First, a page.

MATLAB LESSON 2

Creating Matrices

`Although MATLAB does not required formal memory allocation, it is a good idea to do so when working with matrices. MATLAB tends to respect the format in the following declarations:`

zerosis used to create a matrix of all zeros

Z = zeros(2,4)

`Z =`

` 0 0 0 0`

` 0 0 0 0`

` `

onesis used to create a matrix of all ones

F = 5*ones(3,3)

`F =`

` 5 5 5`

` 5 5 5`

` 5 5 5`

` `

fixis used to round elements toward 0.randgenerates uniformly distributed numbers.

N = fix(10*rand(1,10))

`N =`

` 4 9 4 4 8 5 2 6 8 0`

` `

randngenerates normally distributed numbers

` `

R = randn(4,4)

`R =`

` 1.0668 0.2944 -0.6918 -1.4410`

` 0.0593 -1.3362 0.8580 0.5711`

` -0.0956 0.7143 1.2540 -0.3999`

` -0.8323 1.6236 -1.5937 0.6900`

When
in doubt, read the help for any function! (help randn, for example)

The
*load* and *save *commands are used to retrieve from or store data on
disk, using .mat files.

**save
‘variables’ **will
save all variables we have been working with to the file ‘variables.mat’.

To
verify that, clear the workspace with **clear all** and the list the
workspace variable with **who.**

Now
**load ‘variables’** should load the variables back. Verify with **who**
again.

__Concatenation__

__ __

The square brackets **[ ]** are the concatenation
operators. Matrices can be concatenated as if they were Lego blocks. Their
sizes must fit together to form complete rectangles or cubes.

Let’s draw a cross with numbers 0 and 1: ** **

**a0 = zeros(3, 2)**

**b1 = ones(3, 2)**

**x = [a0, b1, a0; b1, b1, b1; a0, b1, a0]**

** **

** Deleting
Rows and Columns**

Let’s reduce the cross a little bit, by removing the first and last columns and the first and last rows.

**small_x = x**

**small_x (:,[1 end]) = [];**

**small_x ([1 end],:) = [];**

In the previous example, *end* means the last row or
the last column if you don’t know its value.

*Caveat:* **small_x (:,[1: end]) = [] **will
erase all the columns in small_x! [1 end] means 1 *and* end, [1:end] means
1 *to* end.

If the matrix after the deletion of the elements does not
result in a regular quadrilateral, the operation is illegal. Try removing one
element from the corner of small_x. **small_x (1,1) = []**

But, **small_x (1) = []** works. Notice that now
small_x lost its shape! If you use only one numbers as an index, Matlab
considers an array as a long sequence of columns.

__Linear
Algebra__

__ __

Addition and subtraction work with matrices and scalars, provided that the matrices have the same dimensions.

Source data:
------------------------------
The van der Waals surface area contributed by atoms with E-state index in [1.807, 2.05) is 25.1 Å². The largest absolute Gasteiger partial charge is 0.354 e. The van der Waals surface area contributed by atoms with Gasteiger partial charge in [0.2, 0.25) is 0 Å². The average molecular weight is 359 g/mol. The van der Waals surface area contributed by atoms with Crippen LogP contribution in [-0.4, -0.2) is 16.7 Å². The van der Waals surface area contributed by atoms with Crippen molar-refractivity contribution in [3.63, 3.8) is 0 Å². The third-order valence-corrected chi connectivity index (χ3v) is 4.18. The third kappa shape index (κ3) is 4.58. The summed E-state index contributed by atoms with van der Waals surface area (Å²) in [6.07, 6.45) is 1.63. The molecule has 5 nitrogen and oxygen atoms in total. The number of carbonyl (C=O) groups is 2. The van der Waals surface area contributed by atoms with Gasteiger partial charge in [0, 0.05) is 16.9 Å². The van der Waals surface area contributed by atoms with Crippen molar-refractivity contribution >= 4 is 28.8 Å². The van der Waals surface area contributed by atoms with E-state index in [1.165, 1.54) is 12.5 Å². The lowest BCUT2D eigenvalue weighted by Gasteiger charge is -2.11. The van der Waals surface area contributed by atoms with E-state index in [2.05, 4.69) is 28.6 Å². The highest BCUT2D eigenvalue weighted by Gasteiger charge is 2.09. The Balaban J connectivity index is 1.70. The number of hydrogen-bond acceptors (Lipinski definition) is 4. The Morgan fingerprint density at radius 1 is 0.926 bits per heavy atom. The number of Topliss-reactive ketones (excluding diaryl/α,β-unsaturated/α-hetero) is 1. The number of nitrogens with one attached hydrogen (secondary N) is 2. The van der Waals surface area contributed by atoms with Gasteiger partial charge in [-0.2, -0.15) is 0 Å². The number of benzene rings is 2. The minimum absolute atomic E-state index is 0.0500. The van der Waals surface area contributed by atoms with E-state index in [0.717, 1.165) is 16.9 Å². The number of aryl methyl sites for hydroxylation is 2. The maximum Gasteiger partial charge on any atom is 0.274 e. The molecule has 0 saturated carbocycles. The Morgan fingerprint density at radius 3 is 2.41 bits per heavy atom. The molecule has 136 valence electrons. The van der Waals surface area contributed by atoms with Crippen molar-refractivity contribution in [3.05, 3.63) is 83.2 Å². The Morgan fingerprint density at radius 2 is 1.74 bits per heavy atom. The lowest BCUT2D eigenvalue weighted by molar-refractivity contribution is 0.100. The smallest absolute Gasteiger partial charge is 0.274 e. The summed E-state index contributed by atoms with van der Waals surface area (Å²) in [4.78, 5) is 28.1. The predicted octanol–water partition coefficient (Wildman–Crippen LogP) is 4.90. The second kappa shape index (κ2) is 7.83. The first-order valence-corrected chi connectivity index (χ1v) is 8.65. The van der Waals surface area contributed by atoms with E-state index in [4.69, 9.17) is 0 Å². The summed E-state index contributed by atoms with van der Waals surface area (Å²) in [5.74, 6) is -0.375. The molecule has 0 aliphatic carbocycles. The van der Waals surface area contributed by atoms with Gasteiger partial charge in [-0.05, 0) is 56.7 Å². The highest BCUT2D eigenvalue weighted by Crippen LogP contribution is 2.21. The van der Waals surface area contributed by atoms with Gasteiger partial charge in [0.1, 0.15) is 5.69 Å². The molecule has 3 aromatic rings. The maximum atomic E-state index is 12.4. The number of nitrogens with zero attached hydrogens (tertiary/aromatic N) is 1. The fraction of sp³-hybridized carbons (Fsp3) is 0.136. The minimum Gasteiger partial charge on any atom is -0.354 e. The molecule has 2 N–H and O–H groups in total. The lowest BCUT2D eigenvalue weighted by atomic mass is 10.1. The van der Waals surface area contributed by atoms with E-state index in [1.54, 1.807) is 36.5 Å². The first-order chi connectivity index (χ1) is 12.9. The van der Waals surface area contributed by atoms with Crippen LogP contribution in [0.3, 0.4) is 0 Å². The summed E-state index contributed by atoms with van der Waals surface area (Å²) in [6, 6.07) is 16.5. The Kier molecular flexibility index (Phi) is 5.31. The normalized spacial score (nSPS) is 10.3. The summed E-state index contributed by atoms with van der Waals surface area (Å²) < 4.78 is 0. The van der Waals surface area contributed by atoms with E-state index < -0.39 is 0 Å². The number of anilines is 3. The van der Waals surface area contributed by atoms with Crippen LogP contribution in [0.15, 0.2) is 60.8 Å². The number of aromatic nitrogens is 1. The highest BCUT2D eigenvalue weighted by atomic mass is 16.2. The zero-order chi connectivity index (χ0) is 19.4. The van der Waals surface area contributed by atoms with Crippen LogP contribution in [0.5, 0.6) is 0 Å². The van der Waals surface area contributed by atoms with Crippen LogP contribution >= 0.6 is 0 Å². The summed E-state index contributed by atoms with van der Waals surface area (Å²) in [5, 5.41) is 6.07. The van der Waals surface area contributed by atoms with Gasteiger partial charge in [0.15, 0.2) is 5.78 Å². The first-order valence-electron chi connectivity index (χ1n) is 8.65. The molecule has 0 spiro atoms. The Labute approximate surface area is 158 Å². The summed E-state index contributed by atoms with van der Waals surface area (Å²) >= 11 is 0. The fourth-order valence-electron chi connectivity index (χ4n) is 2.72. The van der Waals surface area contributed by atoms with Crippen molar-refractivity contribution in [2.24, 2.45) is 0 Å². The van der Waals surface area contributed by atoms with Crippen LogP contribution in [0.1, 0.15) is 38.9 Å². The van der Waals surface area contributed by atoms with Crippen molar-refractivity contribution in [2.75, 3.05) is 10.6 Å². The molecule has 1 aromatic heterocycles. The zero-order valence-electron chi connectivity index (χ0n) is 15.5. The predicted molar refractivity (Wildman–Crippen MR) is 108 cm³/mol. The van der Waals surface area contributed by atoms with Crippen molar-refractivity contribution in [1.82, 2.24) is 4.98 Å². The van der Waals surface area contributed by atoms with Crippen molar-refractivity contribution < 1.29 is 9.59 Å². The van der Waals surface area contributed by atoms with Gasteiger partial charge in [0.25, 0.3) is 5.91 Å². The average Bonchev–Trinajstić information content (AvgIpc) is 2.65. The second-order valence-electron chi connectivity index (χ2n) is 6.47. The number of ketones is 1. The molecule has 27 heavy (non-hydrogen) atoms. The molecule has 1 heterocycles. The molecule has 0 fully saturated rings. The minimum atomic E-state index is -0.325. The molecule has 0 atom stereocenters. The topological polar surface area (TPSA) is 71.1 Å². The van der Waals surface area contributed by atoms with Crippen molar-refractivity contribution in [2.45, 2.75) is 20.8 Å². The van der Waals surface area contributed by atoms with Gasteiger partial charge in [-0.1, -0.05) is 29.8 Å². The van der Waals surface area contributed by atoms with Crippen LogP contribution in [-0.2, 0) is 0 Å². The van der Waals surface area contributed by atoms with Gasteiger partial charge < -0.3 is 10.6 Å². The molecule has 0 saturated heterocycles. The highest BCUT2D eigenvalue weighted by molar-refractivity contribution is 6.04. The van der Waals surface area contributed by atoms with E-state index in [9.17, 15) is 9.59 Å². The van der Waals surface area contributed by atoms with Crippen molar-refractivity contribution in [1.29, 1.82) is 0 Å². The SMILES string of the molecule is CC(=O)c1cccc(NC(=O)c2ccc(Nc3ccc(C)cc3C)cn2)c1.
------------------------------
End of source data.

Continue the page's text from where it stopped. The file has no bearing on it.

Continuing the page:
**a = [1 2; 3 4]**

**b = a + a**

**c = a + 2**

** **

**b** is a result of adding two matrices. **c** is
the result of adding a matrix to a scalar.

**d = a – ones(size(a))**

**e = a - 1**

** **

Here we are using two different methods to achieve the
same goal. *ones (size(a))* creates a “mask” of ones, of the same size as *a*.
This is very useful to speed up and eliminate for loops when operating on large
data structures.

Multiplication and division work as they would for
matrices in linear algebra. **A * B** only works if A is *m x n* and B
is *n x p*

**f = ones(2,3) * 2**

**g = ones(3,2) * 3**

** **

Notice the difference between **f * g** and **g * f.**

** **

We can become quite creative and create a multiplication table.

**N = 1:12**

**Table = N’*N**

** **

Isn’t this shorter than writing for loops?

Now, try this **S = N.*N**

** **

What is this table showing? ** .*** is actually
an array (not matrix) multiplication. Elements of

Now, you can explain the difference between **N / N **and
**N./N**

** **

If you remember matrix algebra, you’ll remember that A /
B is the same as AB^{-1 }(i.e, inv(B)), provided that **B** is
square. MATLAB accepts both notations.

**Table / N **works, for the same reason that **N./N **works.
MATLAB in this case treats each row as a vector and the result in each row
represents the vector division between Table and N.

**Table * inv(N) **doesn’t work in this case, because ** N** isn’t a square matrix.

** **

Another two useful array operations are the determinant and the identity matrix.

**L = [2 1; 2 2]**

**det(L)**

** **

Generate the identity matrix with eye. **eye(2)**
gives the same result as **L * inv(L)**

** **

Powers are the same as a series of multiplications, the *^*
operator respects the same rules as the * operator

Compare **L ^ 2** with **L.^2. **Are there other ways to perform the
same operations using only L?